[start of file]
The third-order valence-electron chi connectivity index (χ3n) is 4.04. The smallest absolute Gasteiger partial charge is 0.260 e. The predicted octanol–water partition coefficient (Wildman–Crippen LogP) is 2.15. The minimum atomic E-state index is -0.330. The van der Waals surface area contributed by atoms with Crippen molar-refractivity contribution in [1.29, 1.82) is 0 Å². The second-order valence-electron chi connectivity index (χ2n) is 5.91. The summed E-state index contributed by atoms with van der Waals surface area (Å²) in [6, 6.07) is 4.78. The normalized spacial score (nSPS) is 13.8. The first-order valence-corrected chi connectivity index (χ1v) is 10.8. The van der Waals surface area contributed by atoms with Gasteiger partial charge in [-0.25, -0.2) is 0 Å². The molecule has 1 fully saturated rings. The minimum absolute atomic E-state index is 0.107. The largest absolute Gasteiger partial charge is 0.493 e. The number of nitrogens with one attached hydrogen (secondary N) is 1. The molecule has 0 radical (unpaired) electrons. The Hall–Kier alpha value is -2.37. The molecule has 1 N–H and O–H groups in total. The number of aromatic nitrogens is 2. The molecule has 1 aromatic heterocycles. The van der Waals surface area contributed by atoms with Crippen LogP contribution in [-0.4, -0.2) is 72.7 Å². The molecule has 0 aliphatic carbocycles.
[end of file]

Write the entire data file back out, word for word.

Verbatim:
The third-order valence-electron chi connectivity index (χ3n) is 4.04. The smallest absolute Gasteiger partial charge is 0.260 e. The predicted octanol–water partition coefficient (Wildman–Crippen LogP) is 2.15. The minimum atomic E-state index is -0.330. The van der Waals surface area contributed by atoms with Crippen molar-refractivity contribution in [1.29, 1.82) is 0 Å². The second-order valence-electron chi connectivity index (χ2n) is 5.91. The summed E-state index contributed by atoms with van der Waals surface area (Å²) in [6, 6.07) is 4.78. The normalized spacial score (nSPS) is 13.8. The first-order valence-corrected chi connectivity index (χ1v) is 10.8. The van der Waals surface area contributed by atoms with Gasteiger partial charge in [-0.25, -0.2) is 0 Å². The molecule has 1 fully saturated rings. The minimum absolute atomic E-state index is 0.107. The largest absolute Gasteiger partial charge is 0.493 e. The number of nitrogens with one attached hydrogen (secondary N) is 1. The molecule has 0 radical (unpaired) electrons. The Hall–Kier alpha value is -2.37. The molecule has 1 N–H and O–H groups in total. The number of aromatic nitrogens is 2. The molecule has 1 aromatic heterocycles. The van der Waals surface area contributed by atoms with Crippen LogP contribution in [-0.4, -0.2) is 72.7 Å². The molecule has 0 aliphatic carbocycles.